“Have you ever learned anything meaningful about someone else’s religion by reading something in a book?” asked Linda Sarsour at address delivered at Rutgers University in March 2017.
“That’s not how you learn about people. That’s not how you experience people,” she continued, to my utter dismay. She might as well have asked: “When was the last time a book changed your life?”
Has she not considered the cultural and scientific impact of The Origin of Species by Charles Darwin, The Communist Manifesto by Karl Marx and Friedrich Engels, The Republic by Plato, the Complete Works of Shakespeare, the Critique of Pure Reason by Immanuel Kant, A Vindication of the Rights of Women by Mary Wollstonecraft, The Wealth of Nations by Adam Smith, Orientalism by Edward Said, or Nineteen Eighty-Four by George Orwell? One could easily list hundreds of works that totally transformed our understanding of the world for both good and bad.
Although Sarsour’s aim was to promote the practice of Islam, as opposed to the mere theory of Islam, which is something that should certainly be supported, there is no practice without theory: each go hand in hand, complement one another, and are intended to operate in harmony.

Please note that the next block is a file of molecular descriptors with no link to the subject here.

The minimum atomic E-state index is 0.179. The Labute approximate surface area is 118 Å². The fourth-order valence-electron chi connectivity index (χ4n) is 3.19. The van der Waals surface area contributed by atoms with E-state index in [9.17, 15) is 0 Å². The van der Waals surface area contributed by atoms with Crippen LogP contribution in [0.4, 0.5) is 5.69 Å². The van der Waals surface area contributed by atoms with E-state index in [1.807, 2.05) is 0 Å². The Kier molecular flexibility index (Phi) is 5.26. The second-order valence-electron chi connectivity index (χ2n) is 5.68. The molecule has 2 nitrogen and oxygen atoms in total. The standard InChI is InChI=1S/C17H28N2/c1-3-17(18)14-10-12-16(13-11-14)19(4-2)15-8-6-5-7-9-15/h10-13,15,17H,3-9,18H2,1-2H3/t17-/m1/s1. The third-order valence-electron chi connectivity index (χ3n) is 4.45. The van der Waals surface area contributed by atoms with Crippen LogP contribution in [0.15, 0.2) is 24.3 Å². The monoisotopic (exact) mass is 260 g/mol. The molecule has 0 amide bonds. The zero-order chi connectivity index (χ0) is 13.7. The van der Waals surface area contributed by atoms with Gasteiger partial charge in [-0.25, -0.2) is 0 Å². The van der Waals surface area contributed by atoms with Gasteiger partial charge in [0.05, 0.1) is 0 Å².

The idea that Muslims should “Stop focusing on trying to sit people down and tell them about the five pillars of Islam or who our Prophet was”, is short-sighted. Muslims must do both; teach Islam and observe Islam. Content and character are the key.
When was the last time a person learned something meaningful about a religion by means of a book? How about The I Ching? How about the Holy Hebrew Scriptures? What about the Upanishads? The Tao Te Ching? The Avesta? The Analects of Confucius? The New Testament? And importantly, what about the Qur’an? It is one of the most influential books in human history and one that has brought millions of upon millions of people into the Muslim faith. So, yes, without a doubt, I, and billions of other people can directly point to books in which we learned something meaningful about someone else’ religion.
Ironically, when Linda Sarsour decided to step down from the Arab American Association of New York in the spring of 2017, she announced that she would like to write a book since The Autobiography of Malcolm X changed her life.
I guess books do change lives after all.